‘Sad day for democracy’
By Clint Chan Tack Friday, December 28 2007
YESTERDAY’S assassination of former Pakistan Prime Minister Benazir Bhutto is a “sad day for world democracy.”
This was the response of this country’s Honorary Consul to Pakistan, Amjad Ali, to the slaying of the 54-year-old Pakistani opposition leader and 20 others in a suicide bombing in Rawalpindi, Pakistan yesterday. The Opposition UNC Alliance and the Anjunman Sunnat ul Jamaat Association (ASJA) yesterday joined Ali in condemning the “brutal assassination” of Bhutto.
Ali told Newsday the Pakistani consulate in Diego Martin was flooded with calls throughout the day from Pakistanis living in this country who were shocked to learn about Bhutto’s assassination and were trying to find out about it. He said he has not received any formal communique from Islamabad about Bhutto’s death and is awaiting word from this country’s Foreign Affairs Ministry to know whether there would be some means whereby persons could express their condolences for the former Pakistan prime minister.
Ali said, “It is a sad day for the world democracy. We hope and pray that the election process continues and the country is allowed to choose a new government as planned. It is clear that because of the turbulence in Pakistan, a tough and forceful leader is necessary until the country settles itself and the terrorists are under government control.”
In a statement, Opposition Leader Basdeo Panday (who is currently on Christmas vacation in London) said Bhutto’s death should make people in this country “take heed of the disaster of dictatorship” and make a conscious effort to “fight for civil equality the way she did.” He hailed Bhutto as “an example of courage, wisdom, intelligence and advancement for a society desperate for such a forward thinking leader.” “Her murder is not just a loss and blow for Pakistan but for all democracies across the world. It begs the question in this country: How close are we to that state?” he declared.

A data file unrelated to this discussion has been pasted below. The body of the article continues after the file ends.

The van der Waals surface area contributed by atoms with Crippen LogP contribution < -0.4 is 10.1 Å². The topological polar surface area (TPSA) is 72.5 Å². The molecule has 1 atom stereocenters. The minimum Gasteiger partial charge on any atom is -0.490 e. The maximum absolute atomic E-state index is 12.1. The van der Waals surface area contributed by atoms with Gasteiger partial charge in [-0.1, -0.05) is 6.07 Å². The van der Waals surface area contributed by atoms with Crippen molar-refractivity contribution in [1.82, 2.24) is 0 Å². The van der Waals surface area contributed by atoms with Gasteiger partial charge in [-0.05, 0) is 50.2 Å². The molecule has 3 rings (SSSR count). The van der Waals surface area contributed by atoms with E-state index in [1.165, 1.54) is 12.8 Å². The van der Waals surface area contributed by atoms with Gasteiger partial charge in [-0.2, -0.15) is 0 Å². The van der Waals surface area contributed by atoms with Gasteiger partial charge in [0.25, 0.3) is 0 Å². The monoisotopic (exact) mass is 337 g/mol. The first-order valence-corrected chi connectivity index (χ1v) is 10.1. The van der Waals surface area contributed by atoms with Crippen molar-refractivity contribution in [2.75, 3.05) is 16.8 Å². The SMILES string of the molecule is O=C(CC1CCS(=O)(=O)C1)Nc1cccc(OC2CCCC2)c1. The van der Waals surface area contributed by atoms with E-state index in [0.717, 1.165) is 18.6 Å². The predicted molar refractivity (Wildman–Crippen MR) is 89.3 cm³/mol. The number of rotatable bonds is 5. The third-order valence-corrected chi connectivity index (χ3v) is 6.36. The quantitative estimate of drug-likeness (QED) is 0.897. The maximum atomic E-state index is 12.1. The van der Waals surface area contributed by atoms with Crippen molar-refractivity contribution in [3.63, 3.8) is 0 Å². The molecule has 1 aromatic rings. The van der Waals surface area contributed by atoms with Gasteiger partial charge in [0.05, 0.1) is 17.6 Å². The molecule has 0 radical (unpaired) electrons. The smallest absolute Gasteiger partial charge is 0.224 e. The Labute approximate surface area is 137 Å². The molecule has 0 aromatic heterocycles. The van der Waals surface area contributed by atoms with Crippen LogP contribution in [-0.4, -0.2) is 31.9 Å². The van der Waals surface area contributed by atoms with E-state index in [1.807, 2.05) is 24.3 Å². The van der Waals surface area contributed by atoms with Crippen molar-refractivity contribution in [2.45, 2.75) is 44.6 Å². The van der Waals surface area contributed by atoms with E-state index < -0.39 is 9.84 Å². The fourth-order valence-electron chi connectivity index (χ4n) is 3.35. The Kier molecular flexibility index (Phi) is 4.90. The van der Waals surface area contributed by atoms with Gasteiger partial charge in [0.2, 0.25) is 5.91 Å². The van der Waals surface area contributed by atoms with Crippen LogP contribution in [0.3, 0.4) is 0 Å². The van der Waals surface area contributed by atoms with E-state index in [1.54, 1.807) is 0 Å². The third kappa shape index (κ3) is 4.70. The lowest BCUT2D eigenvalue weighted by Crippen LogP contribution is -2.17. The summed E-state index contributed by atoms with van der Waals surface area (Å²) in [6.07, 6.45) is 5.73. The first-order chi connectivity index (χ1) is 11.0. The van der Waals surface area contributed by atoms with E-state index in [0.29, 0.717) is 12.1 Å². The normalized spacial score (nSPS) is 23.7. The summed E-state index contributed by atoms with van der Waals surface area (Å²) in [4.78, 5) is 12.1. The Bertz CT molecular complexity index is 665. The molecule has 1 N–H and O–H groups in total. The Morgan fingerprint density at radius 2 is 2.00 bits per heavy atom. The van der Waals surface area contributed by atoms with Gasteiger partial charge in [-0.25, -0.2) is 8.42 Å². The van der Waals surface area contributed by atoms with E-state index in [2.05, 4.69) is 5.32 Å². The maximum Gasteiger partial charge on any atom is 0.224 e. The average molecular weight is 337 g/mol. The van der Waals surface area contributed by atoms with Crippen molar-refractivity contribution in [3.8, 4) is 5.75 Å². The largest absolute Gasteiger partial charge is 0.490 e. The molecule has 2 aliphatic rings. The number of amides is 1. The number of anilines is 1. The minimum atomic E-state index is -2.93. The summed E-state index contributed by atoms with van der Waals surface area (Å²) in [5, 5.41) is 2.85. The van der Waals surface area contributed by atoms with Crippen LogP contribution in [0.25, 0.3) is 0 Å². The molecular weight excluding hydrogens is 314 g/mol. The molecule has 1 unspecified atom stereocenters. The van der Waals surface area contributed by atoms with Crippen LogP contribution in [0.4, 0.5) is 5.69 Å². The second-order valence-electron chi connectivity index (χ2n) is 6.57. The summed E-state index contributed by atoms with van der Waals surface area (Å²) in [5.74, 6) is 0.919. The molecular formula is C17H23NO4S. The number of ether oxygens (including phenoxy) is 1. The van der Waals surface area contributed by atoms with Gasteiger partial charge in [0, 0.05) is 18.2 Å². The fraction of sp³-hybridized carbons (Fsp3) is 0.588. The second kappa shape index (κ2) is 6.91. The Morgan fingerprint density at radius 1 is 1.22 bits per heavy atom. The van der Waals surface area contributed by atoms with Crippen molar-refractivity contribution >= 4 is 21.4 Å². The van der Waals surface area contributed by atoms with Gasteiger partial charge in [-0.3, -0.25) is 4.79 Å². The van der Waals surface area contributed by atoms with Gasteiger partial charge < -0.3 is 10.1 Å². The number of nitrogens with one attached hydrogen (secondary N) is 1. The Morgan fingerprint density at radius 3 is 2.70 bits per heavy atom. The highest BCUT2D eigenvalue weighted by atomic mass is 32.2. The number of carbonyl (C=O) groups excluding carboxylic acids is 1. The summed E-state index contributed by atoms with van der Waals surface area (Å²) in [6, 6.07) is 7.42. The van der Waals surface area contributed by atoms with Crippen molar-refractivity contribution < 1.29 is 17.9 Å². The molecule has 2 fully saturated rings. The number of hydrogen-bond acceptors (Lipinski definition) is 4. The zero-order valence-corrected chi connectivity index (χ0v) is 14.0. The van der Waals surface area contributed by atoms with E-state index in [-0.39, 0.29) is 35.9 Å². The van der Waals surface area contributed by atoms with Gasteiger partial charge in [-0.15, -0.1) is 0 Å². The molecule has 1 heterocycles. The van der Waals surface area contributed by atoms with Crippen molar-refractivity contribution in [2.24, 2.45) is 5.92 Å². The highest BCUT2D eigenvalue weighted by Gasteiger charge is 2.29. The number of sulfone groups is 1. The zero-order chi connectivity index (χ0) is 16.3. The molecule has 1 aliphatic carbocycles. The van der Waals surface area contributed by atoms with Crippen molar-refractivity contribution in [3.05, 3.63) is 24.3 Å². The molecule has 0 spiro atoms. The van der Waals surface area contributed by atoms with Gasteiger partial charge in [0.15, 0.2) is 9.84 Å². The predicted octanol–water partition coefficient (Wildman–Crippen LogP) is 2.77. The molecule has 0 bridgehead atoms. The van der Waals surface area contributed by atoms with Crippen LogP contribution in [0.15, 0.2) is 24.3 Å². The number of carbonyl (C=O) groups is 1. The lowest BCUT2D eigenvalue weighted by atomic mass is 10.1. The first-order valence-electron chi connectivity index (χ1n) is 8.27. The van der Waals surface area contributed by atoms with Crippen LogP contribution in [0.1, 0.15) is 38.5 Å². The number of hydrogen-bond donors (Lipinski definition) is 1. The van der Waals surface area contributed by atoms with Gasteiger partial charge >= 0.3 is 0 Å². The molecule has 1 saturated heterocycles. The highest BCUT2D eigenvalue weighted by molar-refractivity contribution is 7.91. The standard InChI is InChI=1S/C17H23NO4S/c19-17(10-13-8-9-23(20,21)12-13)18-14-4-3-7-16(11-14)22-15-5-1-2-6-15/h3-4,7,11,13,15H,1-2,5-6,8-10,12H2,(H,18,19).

In a statement, ASJA said, “We of the ASJA strongly condemn any act of this kind and/or terrorism and we are non-supportive of any criminal activity towards human life, particularly towards women. As Muslims are commanded by God Almighty to be the protectors of our women.” ASJA said Bhutto was a very knowledgeable leader who carried out her duties as prime minister in the best interest of the people of Pakistan and she was “a role model especially to women of the Asian continent and to the world at large.”
“She struggled for the betterment of the Pakistani people and she died in this cause, indeed she was a living example of what Islam teaches as regard the liberation of women. As the world looks on this tragedy, we mourn her passing with hope that the persons involved in this inhumane act should be brought to justice at the earliest possible point in time,” ASJA stated.